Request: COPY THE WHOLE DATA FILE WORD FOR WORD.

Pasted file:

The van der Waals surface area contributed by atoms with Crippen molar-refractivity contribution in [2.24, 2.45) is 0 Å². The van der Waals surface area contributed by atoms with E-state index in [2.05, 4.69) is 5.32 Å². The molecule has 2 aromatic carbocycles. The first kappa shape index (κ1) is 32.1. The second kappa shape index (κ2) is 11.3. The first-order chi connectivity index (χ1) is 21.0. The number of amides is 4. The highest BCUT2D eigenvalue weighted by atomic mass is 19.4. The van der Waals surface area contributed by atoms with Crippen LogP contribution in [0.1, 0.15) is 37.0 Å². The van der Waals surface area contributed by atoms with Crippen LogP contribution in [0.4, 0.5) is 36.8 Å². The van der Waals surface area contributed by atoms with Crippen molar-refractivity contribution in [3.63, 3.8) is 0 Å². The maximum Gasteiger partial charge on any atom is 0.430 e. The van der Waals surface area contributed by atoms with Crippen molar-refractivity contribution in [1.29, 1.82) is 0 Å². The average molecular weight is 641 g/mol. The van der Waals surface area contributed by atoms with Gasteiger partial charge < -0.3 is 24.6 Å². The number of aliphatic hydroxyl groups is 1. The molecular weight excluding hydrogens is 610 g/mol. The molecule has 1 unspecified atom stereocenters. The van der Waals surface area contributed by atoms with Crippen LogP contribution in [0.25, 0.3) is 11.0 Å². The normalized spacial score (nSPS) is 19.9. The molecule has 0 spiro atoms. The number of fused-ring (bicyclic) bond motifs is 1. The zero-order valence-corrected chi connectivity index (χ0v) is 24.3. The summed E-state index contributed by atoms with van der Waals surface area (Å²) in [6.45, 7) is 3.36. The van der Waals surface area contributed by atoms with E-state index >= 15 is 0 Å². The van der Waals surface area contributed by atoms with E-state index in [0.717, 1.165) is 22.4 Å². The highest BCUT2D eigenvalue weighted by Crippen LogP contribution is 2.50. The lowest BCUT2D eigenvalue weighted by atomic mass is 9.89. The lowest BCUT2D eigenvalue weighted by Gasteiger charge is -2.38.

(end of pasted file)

The van der Waals surface area contributed by atoms with Crippen molar-refractivity contribution in [2.24, 2.45) is 0 Å². The van der Waals surface area contributed by atoms with E-state index in [2.05, 4.69) is 5.32 Å². The molecule has 2 aromatic carbocycles. The first kappa shape index (κ1) is 32.1. The second kappa shape index (κ2) is 11.3. The first-order chi connectivity index (χ1) is 21.0. The number of amides is 4. The highest BCUT2D eigenvalue weighted by atomic mass is 19.4. The van der Waals surface area contributed by atoms with Crippen LogP contribution in [0.1, 0.15) is 37.0 Å². The van der Waals surface area contributed by atoms with Crippen LogP contribution in [0.4, 0.5) is 36.8 Å². The van der Waals surface area contributed by atoms with Crippen molar-refractivity contribution in [3.63, 3.8) is 0 Å². The maximum Gasteiger partial charge on any atom is 0.430 e. The van der Waals surface area contributed by atoms with Crippen molar-refractivity contribution in [1.29, 1.82) is 0 Å². The average molecular weight is 641 g/mol. The van der Waals surface area contributed by atoms with Gasteiger partial charge < -0.3 is 24.6 Å². The number of aliphatic hydroxyl groups is 1. The molecular weight excluding hydrogens is 610 g/mol. The molecule has 1 unspecified atom stereocenters. The van der Waals surface area contributed by atoms with Crippen LogP contribution in [0.25, 0.3) is 11.0 Å². The normalized spacial score (nSPS) is 19.9. The molecule has 0 spiro atoms. The number of fused-ring (bicyclic) bond motifs is 1. The zero-order valence-corrected chi connectivity index (χ0v) is 24.3. The summed E-state index contributed by atoms with van der Waals surface area (Å²) in [6.45, 7) is 3.36. The van der Waals surface area contributed by atoms with E-state index >= 15 is 0 Å². The van der Waals surface area contributed by atoms with E-state index in [0.717, 1.165) is 22.4 Å². The highest BCUT2D eigenvalue weighted by Crippen LogP contribution is 2.50. The lowest BCUT2D eigenvalue weighted by atomic mass is 9.89. The lowest BCUT2D eigenvalue weighted by Gasteiger charge is -2.38.